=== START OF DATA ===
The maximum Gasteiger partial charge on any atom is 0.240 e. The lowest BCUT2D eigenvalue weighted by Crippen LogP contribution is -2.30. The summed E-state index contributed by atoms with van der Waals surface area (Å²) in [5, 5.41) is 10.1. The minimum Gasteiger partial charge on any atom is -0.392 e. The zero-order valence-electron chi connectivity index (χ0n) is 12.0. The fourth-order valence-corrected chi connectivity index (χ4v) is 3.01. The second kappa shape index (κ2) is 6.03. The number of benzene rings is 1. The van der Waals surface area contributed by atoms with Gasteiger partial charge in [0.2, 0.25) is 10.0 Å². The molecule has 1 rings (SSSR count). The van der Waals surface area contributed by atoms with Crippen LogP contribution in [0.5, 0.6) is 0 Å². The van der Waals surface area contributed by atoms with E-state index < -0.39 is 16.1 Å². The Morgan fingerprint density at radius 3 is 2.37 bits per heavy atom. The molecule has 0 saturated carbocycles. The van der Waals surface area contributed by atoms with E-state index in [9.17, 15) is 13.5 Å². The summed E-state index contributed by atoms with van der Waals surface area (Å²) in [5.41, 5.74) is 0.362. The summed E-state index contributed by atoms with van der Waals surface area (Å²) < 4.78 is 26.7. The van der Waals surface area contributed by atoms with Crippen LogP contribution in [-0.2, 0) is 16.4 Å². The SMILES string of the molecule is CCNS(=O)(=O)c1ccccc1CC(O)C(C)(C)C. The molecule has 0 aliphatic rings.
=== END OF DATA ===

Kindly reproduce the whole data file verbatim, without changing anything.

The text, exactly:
The maximum Gasteiger partial charge on any atom is 0.240 e. The lowest BCUT2D eigenvalue weighted by Crippen LogP contribution is -2.30. The summed E-state index contributed by atoms with van der Waals surface area (Å²) in [5, 5.41) is 10.1. The minimum Gasteiger partial charge on any atom is -0.392 e. The zero-order valence-electron chi connectivity index (χ0n) is 12.0. The fourth-order valence-corrected chi connectivity index (χ4v) is 3.01. The second kappa shape index (κ2) is 6.03. The number of benzene rings is 1. The van der Waals surface area contributed by atoms with Gasteiger partial charge in [0.2, 0.25) is 10.0 Å². The molecule has 1 rings (SSSR count). The van der Waals surface area contributed by atoms with Crippen LogP contribution in [0.5, 0.6) is 0 Å². The van der Waals surface area contributed by atoms with E-state index < -0.39 is 16.1 Å². The Morgan fingerprint density at radius 3 is 2.37 bits per heavy atom. The molecule has 0 saturated carbocycles. The van der Waals surface area contributed by atoms with E-state index in [9.17, 15) is 13.5 Å². The summed E-state index contributed by atoms with van der Waals surface area (Å²) in [5.41, 5.74) is 0.362. The summed E-state index contributed by atoms with van der Waals surface area (Å²) < 4.78 is 26.7. The van der Waals surface area contributed by atoms with Crippen LogP contribution in [-0.2, 0) is 16.4 Å². The SMILES string of the molecule is CCNS(=O)(=O)c1ccccc1CC(O)C(C)(C)C. The molecule has 0 aliphatic rings.